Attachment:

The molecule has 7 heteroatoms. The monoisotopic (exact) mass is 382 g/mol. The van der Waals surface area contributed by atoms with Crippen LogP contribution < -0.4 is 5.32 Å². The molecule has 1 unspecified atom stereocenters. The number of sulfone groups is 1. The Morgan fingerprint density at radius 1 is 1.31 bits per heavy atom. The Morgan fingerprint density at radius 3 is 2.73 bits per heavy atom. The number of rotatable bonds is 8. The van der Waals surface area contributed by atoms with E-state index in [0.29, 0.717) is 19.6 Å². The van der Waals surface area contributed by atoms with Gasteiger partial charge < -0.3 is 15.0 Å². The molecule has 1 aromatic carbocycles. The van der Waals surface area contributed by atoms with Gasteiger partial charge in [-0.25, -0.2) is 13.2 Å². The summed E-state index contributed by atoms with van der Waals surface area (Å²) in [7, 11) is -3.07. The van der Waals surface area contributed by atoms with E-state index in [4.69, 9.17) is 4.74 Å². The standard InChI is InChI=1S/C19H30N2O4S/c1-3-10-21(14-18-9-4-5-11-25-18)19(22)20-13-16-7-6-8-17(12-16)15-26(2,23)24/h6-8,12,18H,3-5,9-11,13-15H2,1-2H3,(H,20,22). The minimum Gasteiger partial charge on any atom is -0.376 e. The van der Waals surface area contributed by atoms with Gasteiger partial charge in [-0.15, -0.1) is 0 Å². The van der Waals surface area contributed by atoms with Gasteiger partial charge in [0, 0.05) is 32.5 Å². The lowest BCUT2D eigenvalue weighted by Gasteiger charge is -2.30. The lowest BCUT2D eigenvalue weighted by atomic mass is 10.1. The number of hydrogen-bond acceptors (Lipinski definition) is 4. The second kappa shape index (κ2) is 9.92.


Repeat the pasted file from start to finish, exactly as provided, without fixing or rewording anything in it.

The molecule has 7 heteroatoms. The monoisotopic (exact) mass is 382 g/mol. The van der Waals surface area contributed by atoms with Crippen LogP contribution < -0.4 is 5.32 Å². The molecule has 1 unspecified atom stereocenters. The number of sulfone groups is 1. The Morgan fingerprint density at radius 1 is 1.31 bits per heavy atom. The Morgan fingerprint density at radius 3 is 2.73 bits per heavy atom. The number of rotatable bonds is 8. The van der Waals surface area contributed by atoms with E-state index in [0.29, 0.717) is 19.6 Å². The van der Waals surface area contributed by atoms with Gasteiger partial charge < -0.3 is 15.0 Å². The molecule has 1 aromatic carbocycles. The van der Waals surface area contributed by atoms with Gasteiger partial charge in [-0.25, -0.2) is 13.2 Å². The summed E-state index contributed by atoms with van der Waals surface area (Å²) in [7, 11) is -3.07. The van der Waals surface area contributed by atoms with E-state index in [4.69, 9.17) is 4.74 Å². The standard InChI is InChI=1S/C19H30N2O4S/c1-3-10-21(14-18-9-4-5-11-25-18)19(22)20-13-16-7-6-8-17(12-16)15-26(2,23)24/h6-8,12,18H,3-5,9-11,13-15H2,1-2H3,(H,20,22). The minimum Gasteiger partial charge on any atom is -0.376 e. The van der Waals surface area contributed by atoms with Gasteiger partial charge in [-0.15, -0.1) is 0 Å². The van der Waals surface area contributed by atoms with Gasteiger partial charge in [0, 0.05) is 32.5 Å². The lowest BCUT2D eigenvalue weighted by Gasteiger charge is -2.30. The lowest BCUT2D eigenvalue weighted by atomic mass is 10.1. The number of hydrogen-bond acceptors (Lipinski definition) is 4. The second kappa shape index (κ2) is 9.92.